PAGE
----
A new arrangement seems to have come into force for the Ocean Escort to join north of Altacarry. In this case Commodore (D), Western Approaches altered the rendezvous to the usual one, but by the time his signal arrived I had already sailed. The early rendezvous has the great disadvantage that it usually excludes the possibility of holding a conference at Lough Foyle with any strangers that may be joining the group.
Convoy ONS 18 was met in position lat. 55° 35' N. long. 6° 33' W. at noon on the 14th. B.3 Group, as Ocean Escort, relieved the Local Escort which returned to base. Heavy weather during the 15th and 16th prevented flying by the MAC* ships but gave a very satisfactory impression of the station-keeping abilities of our small convoy.
On the 17th, HMS Keppel and HMS Escapade oiled from s.s. Beaconsteet who proved to be one of the most efficient and helpful oilers I have yet met.
During the afternoon of the 19th, H/F D/F bearings started to pour in and HMS Escapade was sent to investigate an apparently close bearing on the bow. Although some of the bearings did not seem applicable to the other convoys at sea, I was still of the opinion that ONS 18 had not been sighted and that the W/T traffic referred to Escort Group 9 who was coming up astern. In actual fact, it probably also referred to ON 202 who was a very long way from the position given in the situation report.
Night Screening Positions:
Weather: - Sea and swell decreasing rapidly. Wind southwesterly, force 3-4 (gentle to moderate breeze, 7-15 m.p.h.). Visibility moderate.
During the night of the 19th and 20th, however, ONS 18 was very mildly attacked. HMS Escapade detected a pair of submarines approaching the convoy, neutralised the asdic contact with a quick counter-attack and then proceeded to put down and hunt, most efficiently, the second of the pair whom she had first detected on the radar. As I was still confident that this was only a chance encounter, and that mass attack was unlikely, I detached HMS Narcissus to join her, at the same time instructing HMS Escapade to send HMS Narcissus back if she was not needed. Escapade, meanwhile, carried out a number of attacks with depth charges and Hedgehog and was in firm contact with the submarine - which had gone deep hours after the initial attacks. With the 9th Escort Group coming up to take over, and hunt to exhaustion if necessary, I am confident that this would have been a sure "kill" had not Escapade experienced the most tragic accident* which necessitated her immediate return to Clyde.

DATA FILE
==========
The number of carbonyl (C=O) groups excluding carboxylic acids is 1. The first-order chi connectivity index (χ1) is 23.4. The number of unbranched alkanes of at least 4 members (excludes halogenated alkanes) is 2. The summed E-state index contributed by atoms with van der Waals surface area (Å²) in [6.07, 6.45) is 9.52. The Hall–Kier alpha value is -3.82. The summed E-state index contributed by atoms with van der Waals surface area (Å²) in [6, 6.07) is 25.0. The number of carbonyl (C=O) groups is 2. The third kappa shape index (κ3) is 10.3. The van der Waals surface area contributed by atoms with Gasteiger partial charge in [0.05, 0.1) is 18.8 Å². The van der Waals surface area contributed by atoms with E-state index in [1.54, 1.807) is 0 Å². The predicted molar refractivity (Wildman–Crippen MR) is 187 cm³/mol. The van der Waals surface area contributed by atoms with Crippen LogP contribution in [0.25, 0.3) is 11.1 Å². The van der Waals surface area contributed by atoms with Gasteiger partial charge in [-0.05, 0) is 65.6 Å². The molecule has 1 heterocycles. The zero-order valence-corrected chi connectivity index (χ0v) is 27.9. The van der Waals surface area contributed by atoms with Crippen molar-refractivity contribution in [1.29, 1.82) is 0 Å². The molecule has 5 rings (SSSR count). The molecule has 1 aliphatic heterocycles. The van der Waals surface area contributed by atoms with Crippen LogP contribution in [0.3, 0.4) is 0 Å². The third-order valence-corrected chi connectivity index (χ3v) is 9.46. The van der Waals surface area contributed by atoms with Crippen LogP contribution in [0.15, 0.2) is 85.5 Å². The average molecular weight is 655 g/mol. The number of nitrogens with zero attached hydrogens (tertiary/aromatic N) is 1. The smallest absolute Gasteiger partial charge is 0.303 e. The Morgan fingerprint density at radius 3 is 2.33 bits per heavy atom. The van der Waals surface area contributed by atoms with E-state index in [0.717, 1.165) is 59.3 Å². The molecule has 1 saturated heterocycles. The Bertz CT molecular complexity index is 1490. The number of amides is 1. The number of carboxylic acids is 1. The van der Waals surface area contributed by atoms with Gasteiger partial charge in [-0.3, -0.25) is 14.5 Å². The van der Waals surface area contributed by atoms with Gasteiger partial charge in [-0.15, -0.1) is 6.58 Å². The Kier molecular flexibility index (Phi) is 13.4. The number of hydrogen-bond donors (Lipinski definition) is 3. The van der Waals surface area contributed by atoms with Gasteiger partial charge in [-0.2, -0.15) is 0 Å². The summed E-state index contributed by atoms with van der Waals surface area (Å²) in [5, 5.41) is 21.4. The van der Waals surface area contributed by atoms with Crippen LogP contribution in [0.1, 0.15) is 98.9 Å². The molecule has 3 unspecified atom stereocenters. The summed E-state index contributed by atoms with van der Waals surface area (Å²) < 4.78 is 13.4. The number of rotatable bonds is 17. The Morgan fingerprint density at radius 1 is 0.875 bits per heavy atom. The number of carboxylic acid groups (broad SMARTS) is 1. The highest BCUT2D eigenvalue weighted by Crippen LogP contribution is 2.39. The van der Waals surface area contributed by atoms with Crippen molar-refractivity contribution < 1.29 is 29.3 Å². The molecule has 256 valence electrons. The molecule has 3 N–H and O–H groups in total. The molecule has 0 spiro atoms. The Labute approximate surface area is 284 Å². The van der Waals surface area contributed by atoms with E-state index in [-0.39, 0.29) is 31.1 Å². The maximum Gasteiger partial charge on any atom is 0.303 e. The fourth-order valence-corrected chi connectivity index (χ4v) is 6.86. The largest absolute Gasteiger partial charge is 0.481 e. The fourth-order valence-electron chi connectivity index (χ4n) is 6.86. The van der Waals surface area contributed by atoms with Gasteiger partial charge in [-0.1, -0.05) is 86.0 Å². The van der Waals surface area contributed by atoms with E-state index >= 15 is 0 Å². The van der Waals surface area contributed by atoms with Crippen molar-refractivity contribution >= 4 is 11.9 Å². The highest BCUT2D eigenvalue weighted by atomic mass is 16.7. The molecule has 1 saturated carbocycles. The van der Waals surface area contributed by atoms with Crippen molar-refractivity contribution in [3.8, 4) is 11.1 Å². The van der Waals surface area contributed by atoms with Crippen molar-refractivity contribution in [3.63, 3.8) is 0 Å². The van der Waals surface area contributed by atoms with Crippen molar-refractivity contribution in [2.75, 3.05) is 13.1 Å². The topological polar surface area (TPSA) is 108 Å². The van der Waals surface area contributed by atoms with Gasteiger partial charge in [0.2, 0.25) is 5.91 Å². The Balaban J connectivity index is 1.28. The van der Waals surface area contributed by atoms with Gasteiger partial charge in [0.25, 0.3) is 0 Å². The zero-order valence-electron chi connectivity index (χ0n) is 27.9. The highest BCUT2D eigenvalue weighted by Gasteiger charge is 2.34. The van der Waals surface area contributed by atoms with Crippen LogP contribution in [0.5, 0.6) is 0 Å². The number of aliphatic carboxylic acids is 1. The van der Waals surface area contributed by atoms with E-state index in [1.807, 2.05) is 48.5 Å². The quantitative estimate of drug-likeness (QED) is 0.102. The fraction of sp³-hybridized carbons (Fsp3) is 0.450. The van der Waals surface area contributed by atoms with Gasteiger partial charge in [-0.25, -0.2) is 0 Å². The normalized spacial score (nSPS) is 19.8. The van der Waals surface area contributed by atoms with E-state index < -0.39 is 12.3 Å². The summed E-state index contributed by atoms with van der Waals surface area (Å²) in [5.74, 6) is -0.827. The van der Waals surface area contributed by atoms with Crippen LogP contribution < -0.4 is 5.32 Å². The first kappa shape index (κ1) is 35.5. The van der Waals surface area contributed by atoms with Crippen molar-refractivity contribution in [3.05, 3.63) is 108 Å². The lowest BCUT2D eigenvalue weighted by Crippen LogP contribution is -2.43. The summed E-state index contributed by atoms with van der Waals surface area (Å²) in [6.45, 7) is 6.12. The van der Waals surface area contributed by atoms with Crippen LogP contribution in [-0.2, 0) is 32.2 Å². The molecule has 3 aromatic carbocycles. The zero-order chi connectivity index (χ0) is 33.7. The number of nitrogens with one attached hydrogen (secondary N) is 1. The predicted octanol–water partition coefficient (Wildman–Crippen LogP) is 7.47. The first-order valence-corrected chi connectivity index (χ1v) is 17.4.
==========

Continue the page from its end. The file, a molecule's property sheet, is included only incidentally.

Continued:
From all indications of D/F bearings and surface sightings, ON 202 - which had had HMS Lagan torpedoed during the night and had lost two ships in a dawn submerged attack - was the centre of attraction round which the beasts of prey were gathering. I felt rather a brute in leading my poor little ONS 18 into the turmoil, although our delights at a chance of activity - with a handsome escort - after months of dreary ocean plodding was only tempered by regret at the absence of my (late) Polish destroyers.
The junction was not a success. Unfortunately the Senior Officer of C.2 Group had received the order affecting the junction and the new route in a very corrupt state and it had been passed to the Commodore completely omitting one position in the route, the course which ON 202 was to steer to effect the junction, and the fact that the Commodore of ON 202 was responsible for the combined convoy. This apparently minor and easily correctable mistake had the most far reaching results and affected the whole course of operations almost as far as WESTOMP. The fact that ON 202 was not steering the expected course was not at first appreciated, and even when the course, which it was steering, was ascertained, it was assumed that this could only be a temporary one. As a result, the two convoys gyrated majestically about the ocean, never appearing to get much closer and watched appreciatively by a growing swarm of U-boats.